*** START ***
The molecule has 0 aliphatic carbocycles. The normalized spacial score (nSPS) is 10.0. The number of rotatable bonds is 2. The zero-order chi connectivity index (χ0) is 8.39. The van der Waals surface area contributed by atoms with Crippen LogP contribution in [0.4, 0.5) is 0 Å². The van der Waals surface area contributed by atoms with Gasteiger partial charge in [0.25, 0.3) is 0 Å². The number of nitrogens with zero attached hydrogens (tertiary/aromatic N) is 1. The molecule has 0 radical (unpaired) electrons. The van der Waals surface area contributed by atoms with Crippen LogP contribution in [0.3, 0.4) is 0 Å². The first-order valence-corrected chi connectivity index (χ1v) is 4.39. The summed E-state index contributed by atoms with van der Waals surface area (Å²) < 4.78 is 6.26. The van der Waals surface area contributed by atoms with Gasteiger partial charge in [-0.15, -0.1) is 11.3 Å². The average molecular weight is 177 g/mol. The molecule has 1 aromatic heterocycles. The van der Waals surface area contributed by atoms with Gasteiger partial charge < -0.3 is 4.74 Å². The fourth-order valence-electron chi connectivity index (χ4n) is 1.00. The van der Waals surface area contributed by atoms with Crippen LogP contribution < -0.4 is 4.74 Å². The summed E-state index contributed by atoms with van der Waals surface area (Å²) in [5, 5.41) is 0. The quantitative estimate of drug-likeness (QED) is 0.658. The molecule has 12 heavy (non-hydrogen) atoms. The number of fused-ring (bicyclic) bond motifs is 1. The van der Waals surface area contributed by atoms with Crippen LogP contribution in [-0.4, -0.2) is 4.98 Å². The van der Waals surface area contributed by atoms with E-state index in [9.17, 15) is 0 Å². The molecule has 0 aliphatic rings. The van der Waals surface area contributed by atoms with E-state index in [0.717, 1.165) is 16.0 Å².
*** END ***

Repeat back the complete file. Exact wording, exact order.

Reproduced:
The molecule has 0 aliphatic carbocycles. The normalized spacial score (nSPS) is 10.0. The number of rotatable bonds is 2. The zero-order chi connectivity index (χ0) is 8.39. The van der Waals surface area contributed by atoms with Crippen LogP contribution in [0.4, 0.5) is 0 Å². The van der Waals surface area contributed by atoms with Gasteiger partial charge in [0.25, 0.3) is 0 Å². The number of nitrogens with zero attached hydrogens (tertiary/aromatic N) is 1. The molecule has 0 radical (unpaired) electrons. The van der Waals surface area contributed by atoms with Crippen LogP contribution in [0.3, 0.4) is 0 Å². The first-order valence-corrected chi connectivity index (χ1v) is 4.39. The summed E-state index contributed by atoms with van der Waals surface area (Å²) < 4.78 is 6.26. The van der Waals surface area contributed by atoms with Gasteiger partial charge in [-0.15, -0.1) is 11.3 Å². The average molecular weight is 177 g/mol. The molecule has 1 aromatic heterocycles. The van der Waals surface area contributed by atoms with Gasteiger partial charge < -0.3 is 4.74 Å². The fourth-order valence-electron chi connectivity index (χ4n) is 1.00. The van der Waals surface area contributed by atoms with Crippen LogP contribution < -0.4 is 4.74 Å². The summed E-state index contributed by atoms with van der Waals surface area (Å²) in [5, 5.41) is 0. The quantitative estimate of drug-likeness (QED) is 0.658. The molecule has 12 heavy (non-hydrogen) atoms. The number of fused-ring (bicyclic) bond motifs is 1. The van der Waals surface area contributed by atoms with Crippen LogP contribution in [-0.4, -0.2) is 4.98 Å². The van der Waals surface area contributed by atoms with E-state index in [9.17, 15) is 0 Å². The molecule has 0 aliphatic rings. The van der Waals surface area contributed by atoms with E-state index in [0.717, 1.165) is 16.0 Å².